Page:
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# Either simple or impossible...

## Either simple or impossible...

(OP)
Hey, guys..

I have several rows in my spreadsheet that use the same formula, although the cells referenced by the formulas increment.  Normally, I could just copy the cells down and let the cell #s increment.  No problem.

In this case, however, I have borders around each of the cells in the rows in question.  I want a gap between the borders.  Is there any way to insert a gap between two rows, in lieu of inserting another row?  If I insert another row, my formulas do not increment correctly, and I have to correct them manually.

If that made absolutely no sense, I apologize.  I'm finding it hard to describe what I'm trying to do.

### RE: Either simple or impossible...

You could use a smaller font and/or increase the row height to get space between the rows.  Does that help?

### RE: Either simple or impossible...

(OP)
No, my problem is the border surrounding the cells.  If I decrease the font size, the borders still butt against one another, with no space between.  If I increase the row height, the borders follow the height of the row, and I'm left with the same problem.

Thanks, though!!

### RE: Either simple or impossible...

Maybe split the cells surrounding the cell you work with  into two colums would make it.

Just my two cents

Cyril Guichard
Mechanical Engineer

### RE: Either simple or impossible...

You can perhaps:
1. use double borders, or

2. setup the formula's like this, for example,
A1: 1
A3: =A1+1
then select rows 3 and 4, copy (Ctrl-C), select down as many rows as you like (should be an even number), and paste. This will fill A5: =A3+1, A7: =A5+1, etc.

Cheers,
Joerd

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### RE: Either simple or impossible...

Morglisn:

I'm assuming you want a row that has borders followed by a row without borders etc...

Assuming this is the case, you need to border the rows you want bordered then select both the row you want and the row above it (or below it).  If you then click on the black square in the lower right corner and drag downward, you should have a row that is not bordered followed by a row that is bordered.

If I'm off track let me know and I'll try again.

jproj

### RE: Either simple or impossible...

(OP)
No, I want the rows sequential so I can copy my formulas down and have the references increment properly (by +1).  If I add a blank row in between, for my unbordered space, my references increment by two when I copy.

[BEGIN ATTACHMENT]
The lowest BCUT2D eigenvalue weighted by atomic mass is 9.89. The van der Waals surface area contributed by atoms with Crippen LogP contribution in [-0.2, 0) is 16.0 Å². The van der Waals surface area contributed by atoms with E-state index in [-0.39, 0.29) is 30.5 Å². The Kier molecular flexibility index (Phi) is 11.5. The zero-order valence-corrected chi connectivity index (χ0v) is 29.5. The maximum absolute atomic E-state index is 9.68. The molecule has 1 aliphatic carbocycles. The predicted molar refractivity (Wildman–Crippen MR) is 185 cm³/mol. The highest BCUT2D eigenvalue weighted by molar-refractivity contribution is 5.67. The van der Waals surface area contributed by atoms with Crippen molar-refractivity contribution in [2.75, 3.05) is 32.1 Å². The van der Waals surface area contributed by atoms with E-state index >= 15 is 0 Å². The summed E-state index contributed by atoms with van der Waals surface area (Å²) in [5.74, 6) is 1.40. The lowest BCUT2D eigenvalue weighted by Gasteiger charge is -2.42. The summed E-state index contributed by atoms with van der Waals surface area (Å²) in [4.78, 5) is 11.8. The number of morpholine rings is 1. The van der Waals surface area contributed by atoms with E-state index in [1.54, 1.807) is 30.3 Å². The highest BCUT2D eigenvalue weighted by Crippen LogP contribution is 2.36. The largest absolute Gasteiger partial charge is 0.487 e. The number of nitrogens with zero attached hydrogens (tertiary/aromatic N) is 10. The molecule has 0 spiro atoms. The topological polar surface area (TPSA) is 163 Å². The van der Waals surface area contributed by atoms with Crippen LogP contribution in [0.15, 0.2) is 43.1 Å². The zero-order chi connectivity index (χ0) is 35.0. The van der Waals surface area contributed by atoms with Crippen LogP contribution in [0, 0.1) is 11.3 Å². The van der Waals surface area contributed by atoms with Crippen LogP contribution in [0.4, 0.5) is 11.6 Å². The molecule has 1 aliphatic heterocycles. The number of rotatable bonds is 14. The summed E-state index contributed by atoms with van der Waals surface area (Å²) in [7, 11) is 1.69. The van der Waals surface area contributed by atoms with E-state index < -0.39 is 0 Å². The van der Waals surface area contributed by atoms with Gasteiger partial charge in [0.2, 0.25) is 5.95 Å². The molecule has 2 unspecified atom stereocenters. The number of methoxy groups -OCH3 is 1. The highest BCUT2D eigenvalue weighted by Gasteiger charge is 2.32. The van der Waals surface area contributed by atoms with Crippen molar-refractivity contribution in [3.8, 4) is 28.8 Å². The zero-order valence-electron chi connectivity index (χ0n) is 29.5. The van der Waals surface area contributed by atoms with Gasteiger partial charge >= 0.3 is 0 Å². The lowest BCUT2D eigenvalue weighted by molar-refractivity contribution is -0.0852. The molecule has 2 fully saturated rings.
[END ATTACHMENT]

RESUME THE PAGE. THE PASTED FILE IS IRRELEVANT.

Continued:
### RE: Either simple or impossible...

Is this what you want (in general):

A     B
1    1    =A1   (With border)
2    2    =A2   (Without Border)
3    3    =A3   (With Border)
4    4    =A4   (Without border)
etc...

If it is, you need to follow what I said before and select one row with a border and one without a border in order to retain both formula and border increment.

jproj

PS:  If not, please post something visual so we can better understand your problem.

### RE: Either simple or impossible...

while i am short on time and do not have my pc with me, i recently (i.e. w/in past 2 months) came across a good technique for using the conditional formatting tool, that is special formatting based on alternating or every x rows.  it may be of interest to you.  i cannot remember the website (perhaps, this forum referred to it).  check previous posts in this forum.  when conditions allow, i will post the technique (might b a day or 2 - traveling from ak to contential us).
-pmover

### RE: Either simple or impossible...

how about if you drag out the cells (no spaces, +1 increments), then insert the rows? You could also fill in formulas in the cells, then drag them to their desired locations.

### RE: Either simple or impossible...

There is no way to get a separate border around to consecutive rows, so that they show as 2 separate borders.

You can acheive a similar look to what you want by using the double line format under the: format (menu) > cell (menu item) > border (tab).

This still has the problems of the ends of the cells still being connected together. Try it and see.

regards
sc

### RE: Either simple or impossible...

It is a bit of work but here is one way:
On a column that you can hide, say Column A, enter 1 say at row 5 then 2 at next cell below (row 6). At the 3rd cell down (A7) write formula = A5. Then copy this cell all the way down as long as you want your spreadsheet to be. You should get a colum of nos alternating between 1 & 2.

Next on you spreadsheet, say you want the blank space to occur at every other row with the no. 2 in column A.

Prefix each of your formula by a condition statement to display blank whenever the no. 2 is at the spreadsheer row in column A as follows, for row 1:

If($A1=2,"",write your formula for the particular cell) for row 2: If($A2=2,"",copy your formula for the cell above)

### RE: Either simple or impossible...

As menioned above conditional formating will do it. the condition test looks to see if the row number is odd or even and formats the cell accordinatley.

This allowa you, for example, shade even second line to make rading across rows easlier. The great thing about this method is when you insert a row you stil get every second line shaded.

to test to see if the row is odd or even use 'mod(row(a1),2)'. 0=even 1 = odd

Even rows format a boarder or shading etc, odd rows not format.

### RE: Either simple or impossible...

I didn't see these options offered, so I'll offer them.